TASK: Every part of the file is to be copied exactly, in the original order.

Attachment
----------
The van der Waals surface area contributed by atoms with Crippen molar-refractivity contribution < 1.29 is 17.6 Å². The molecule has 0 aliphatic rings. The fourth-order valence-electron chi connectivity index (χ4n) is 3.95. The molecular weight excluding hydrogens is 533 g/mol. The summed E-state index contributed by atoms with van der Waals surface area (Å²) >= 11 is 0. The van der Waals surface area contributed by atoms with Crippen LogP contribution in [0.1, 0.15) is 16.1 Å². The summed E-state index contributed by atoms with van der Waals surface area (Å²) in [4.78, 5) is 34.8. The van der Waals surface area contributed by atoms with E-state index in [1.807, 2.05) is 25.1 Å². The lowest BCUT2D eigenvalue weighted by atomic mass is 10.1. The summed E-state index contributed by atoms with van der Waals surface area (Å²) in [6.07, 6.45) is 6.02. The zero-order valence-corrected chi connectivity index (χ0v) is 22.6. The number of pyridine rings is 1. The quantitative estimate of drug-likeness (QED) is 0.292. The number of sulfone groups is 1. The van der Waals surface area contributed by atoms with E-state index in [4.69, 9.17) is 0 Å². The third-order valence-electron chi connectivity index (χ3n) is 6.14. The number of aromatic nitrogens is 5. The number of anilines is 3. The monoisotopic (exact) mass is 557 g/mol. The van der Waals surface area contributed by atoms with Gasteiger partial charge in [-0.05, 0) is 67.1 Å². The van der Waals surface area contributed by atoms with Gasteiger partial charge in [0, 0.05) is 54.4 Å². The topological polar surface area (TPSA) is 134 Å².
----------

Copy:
The van der Waals surface area contributed by atoms with Crippen molar-refractivity contribution < 1.29 is 17.6 Å². The molecule has 0 aliphatic rings. The fourth-order valence-electron chi connectivity index (χ4n) is 3.95. The molecular weight excluding hydrogens is 533 g/mol. The summed E-state index contributed by atoms with van der Waals surface area (Å²) >= 11 is 0. The van der Waals surface area contributed by atoms with Crippen LogP contribution in [0.1, 0.15) is 16.1 Å². The summed E-state index contributed by atoms with van der Waals surface area (Å²) in [4.78, 5) is 34.8. The van der Waals surface area contributed by atoms with E-state index in [1.807, 2.05) is 25.1 Å². The lowest BCUT2D eigenvalue weighted by atomic mass is 10.1. The summed E-state index contributed by atoms with van der Waals surface area (Å²) in [6.07, 6.45) is 6.02. The zero-order valence-corrected chi connectivity index (χ0v) is 22.6. The number of pyridine rings is 1. The quantitative estimate of drug-likeness (QED) is 0.292. The number of sulfone groups is 1. The van der Waals surface area contributed by atoms with E-state index in [4.69, 9.17) is 0 Å². The third-order valence-electron chi connectivity index (χ3n) is 6.14. The number of aromatic nitrogens is 5. The number of anilines is 3. The monoisotopic (exact) mass is 557 g/mol. The van der Waals surface area contributed by atoms with Gasteiger partial charge in [-0.05, 0) is 67.1 Å². The van der Waals surface area contributed by atoms with Gasteiger partial charge in [0, 0.05) is 54.4 Å². The topological polar surface area (TPSA) is 134 Å².